fear, and challenges of being diagnosed with Lupus. Lupus, also known as Systemic Lupus Erythematosus (SLE) is a

disease that can affect many different body systems, including the joints, skin, kidneys, blood cells, heart, and lungs.

Facts about LUPUS

1.Full meaning Systemic Lupus Erythematosus or SLE

2. It is an inflammatory autoimmune disease caused by genetic abnormalities.. This means that the body’s defence attacks

its own cells, tissues and organs.

3. Women are affected in 90% of cases.

4. Symptoms include feeling of unwellness, fatigue, fever, rash, joint pain, loss of appetite and weight loss.

5. Its rash is unique in the way it spreads, flatly across the bridge of the nose and cheeks in a butterfly pattern.

Hence the symbol on campaign posters.

6. SLE causes damage to the kidneys, heart, nervous system and other organs.

7. People affected experience intervals of wellness and this is part of why the ongoing damage to vital organs

becomes life-threatening.

8. Doctors make a diagnosis of lupus with the presence of 11 criteria

9. Treatment involves medication to reduce inflammation, steroids and in severe cases, chemotherapy.

This is carried out by a specialist who is called a rheumatologist.

10. People living with SLE can reduce the severity of symptoms and progression of the disease by avoiding

direct contact with sunlight, using their medication as prescribed and seeing their doctor for close monitoring.

.

If you learnt something new from this post, kindly share.

Dr Mariam Toye

Founder and Editor at OumissaInspire

Sunday Brunch With The Ladies and Patricia Cornwell

oumissainspire.com
Alhamdulillah for these amazing, talented, loyal , driven and loving women. They are so committed to growth and are a good support system for one another.

Pathology was one of my faves in college. Was it because it was taught by groundbreaking female professors? One of them was a great Muslimah role model who did a lot to help us hijabi students (there were battles we faced that only people like her could help us fight) but she really was and still is a mother to all students.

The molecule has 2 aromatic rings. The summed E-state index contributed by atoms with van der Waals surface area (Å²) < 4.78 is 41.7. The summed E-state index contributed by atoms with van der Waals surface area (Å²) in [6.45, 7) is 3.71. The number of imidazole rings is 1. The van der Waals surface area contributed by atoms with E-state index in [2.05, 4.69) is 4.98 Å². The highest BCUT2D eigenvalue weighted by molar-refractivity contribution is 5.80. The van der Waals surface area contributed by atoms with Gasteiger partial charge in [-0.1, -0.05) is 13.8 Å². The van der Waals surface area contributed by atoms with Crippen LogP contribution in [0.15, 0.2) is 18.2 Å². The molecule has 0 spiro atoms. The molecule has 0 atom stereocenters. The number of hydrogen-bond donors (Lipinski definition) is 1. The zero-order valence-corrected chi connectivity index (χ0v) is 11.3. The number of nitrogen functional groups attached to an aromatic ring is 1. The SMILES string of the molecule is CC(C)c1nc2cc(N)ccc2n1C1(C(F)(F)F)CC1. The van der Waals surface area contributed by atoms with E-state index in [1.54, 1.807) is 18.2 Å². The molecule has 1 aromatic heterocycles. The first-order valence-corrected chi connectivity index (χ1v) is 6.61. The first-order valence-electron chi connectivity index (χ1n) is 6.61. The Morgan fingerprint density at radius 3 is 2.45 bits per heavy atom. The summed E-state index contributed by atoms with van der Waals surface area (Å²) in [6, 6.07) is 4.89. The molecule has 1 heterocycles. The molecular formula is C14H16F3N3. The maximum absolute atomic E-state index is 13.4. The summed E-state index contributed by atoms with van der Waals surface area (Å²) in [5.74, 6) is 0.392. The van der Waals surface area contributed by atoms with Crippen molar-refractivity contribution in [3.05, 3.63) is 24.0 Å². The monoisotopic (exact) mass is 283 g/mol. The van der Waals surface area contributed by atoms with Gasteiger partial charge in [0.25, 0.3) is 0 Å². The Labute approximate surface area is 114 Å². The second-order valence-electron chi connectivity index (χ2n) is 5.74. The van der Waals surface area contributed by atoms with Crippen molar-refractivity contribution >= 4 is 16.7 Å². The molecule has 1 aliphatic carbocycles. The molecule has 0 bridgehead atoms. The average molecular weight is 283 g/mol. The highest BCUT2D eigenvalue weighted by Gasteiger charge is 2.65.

Or because it is such a rich and intriguing field; the basis of disease, the bedrock of medicine itself. For if we do not understand what is wrong with the body, how can we begin to fix it?

Morbid anatomy had the heaviest textbook in that year. I remember being scared of my Robbins and Cortran falling on me from my overhead bookshelf and crushing me in my sleep haha.

This love had started way before med school. Patricia Cornwell and other forensic pathologists/medical examiners/coroners were favourites. It was so cool to see doctors in them using findings from the autopsies they performed to help detectives nail serial killers and other perpetrators and close difficult cases.


I honestly wonder how my strawberry milkshake looked like vanilla with pink stripes. But I loved it anyways.

I’m still enjoying this book. It just got fast-paced.
What are your thoughts on forensic thrillers?

The Eyes of the Skin- A Glimpse of Pallasmaa

There is a certain haste with which one finishes a book borrowed from someone who themselves have borrowed it. Coupled with a life changing deadline in the air, it was a thrill to read this book in less than three hours. I enjoyed it and wish I could have reread it.

Man looks at the creation of architecture with his eyes, which are 5-6 feet from the ground.”

Architecture is an amazing field. Much of our experience is based on the spaces in which we live, learn, laugh, and love. It explored architectural history especially how they have shaped humans through millenia.

We also learn about the author’s background, life and influences. His exceptional love for books was endearing. The genius of his mind jumps out of the richly illustrated work. There are references throughout the text about the work of Frank Lloyd, Louis Kahn, Leon Battista Alberta and a host of others.

What is missing from our dwellings today are the potential transactions between body, imagination and environment.

Though a necessary resource for students of architecture, it was easy to grasp its basic concepts and create a yearning for more.

Rating 4.5

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Mariam Toye